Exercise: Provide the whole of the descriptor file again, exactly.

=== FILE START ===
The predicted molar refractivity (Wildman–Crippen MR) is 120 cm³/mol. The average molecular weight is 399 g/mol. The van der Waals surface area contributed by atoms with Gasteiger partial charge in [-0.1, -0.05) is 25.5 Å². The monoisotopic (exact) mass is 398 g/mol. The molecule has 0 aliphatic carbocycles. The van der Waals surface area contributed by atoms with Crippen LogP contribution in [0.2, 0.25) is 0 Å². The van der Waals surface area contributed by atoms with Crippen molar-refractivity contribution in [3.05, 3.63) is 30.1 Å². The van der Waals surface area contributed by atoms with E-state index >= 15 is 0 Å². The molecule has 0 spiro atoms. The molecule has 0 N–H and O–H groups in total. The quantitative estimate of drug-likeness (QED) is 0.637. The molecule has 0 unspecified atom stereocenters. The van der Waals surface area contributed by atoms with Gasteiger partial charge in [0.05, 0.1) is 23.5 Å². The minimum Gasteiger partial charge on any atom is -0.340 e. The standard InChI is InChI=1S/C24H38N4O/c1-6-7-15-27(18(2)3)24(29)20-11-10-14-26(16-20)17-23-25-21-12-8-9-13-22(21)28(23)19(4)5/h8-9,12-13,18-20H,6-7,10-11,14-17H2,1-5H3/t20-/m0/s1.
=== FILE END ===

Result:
The predicted molar refractivity (Wildman–Crippen MR) is 120 cm³/mol. The average molecular weight is 399 g/mol. The van der Waals surface area contributed by atoms with Gasteiger partial charge in [-0.1, -0.05) is 25.5 Å². The monoisotopic (exact) mass is 398 g/mol. The molecule has 0 aliphatic carbocycles. The van der Waals surface area contributed by atoms with Crippen LogP contribution in [0.2, 0.25) is 0 Å². The van der Waals surface area contributed by atoms with Crippen molar-refractivity contribution in [3.05, 3.63) is 30.1 Å². The van der Waals surface area contributed by atoms with E-state index >= 15 is 0 Å². The molecule has 0 spiro atoms. The molecule has 0 N–H and O–H groups in total. The quantitative estimate of drug-likeness (QED) is 0.637. The molecule has 0 unspecified atom stereocenters. The van der Waals surface area contributed by atoms with Gasteiger partial charge in [0.05, 0.1) is 23.5 Å². The minimum Gasteiger partial charge on any atom is -0.340 e. The standard InChI is InChI=1S/C24H38N4O/c1-6-7-15-27(18(2)3)24(29)20-11-10-14-26(16-20)17-23-25-21-12-8-9-13-22(21)28(23)19(4)5/h8-9,12-13,18-20H,6-7,10-11,14-17H2,1-5H3/t20-/m0/s1.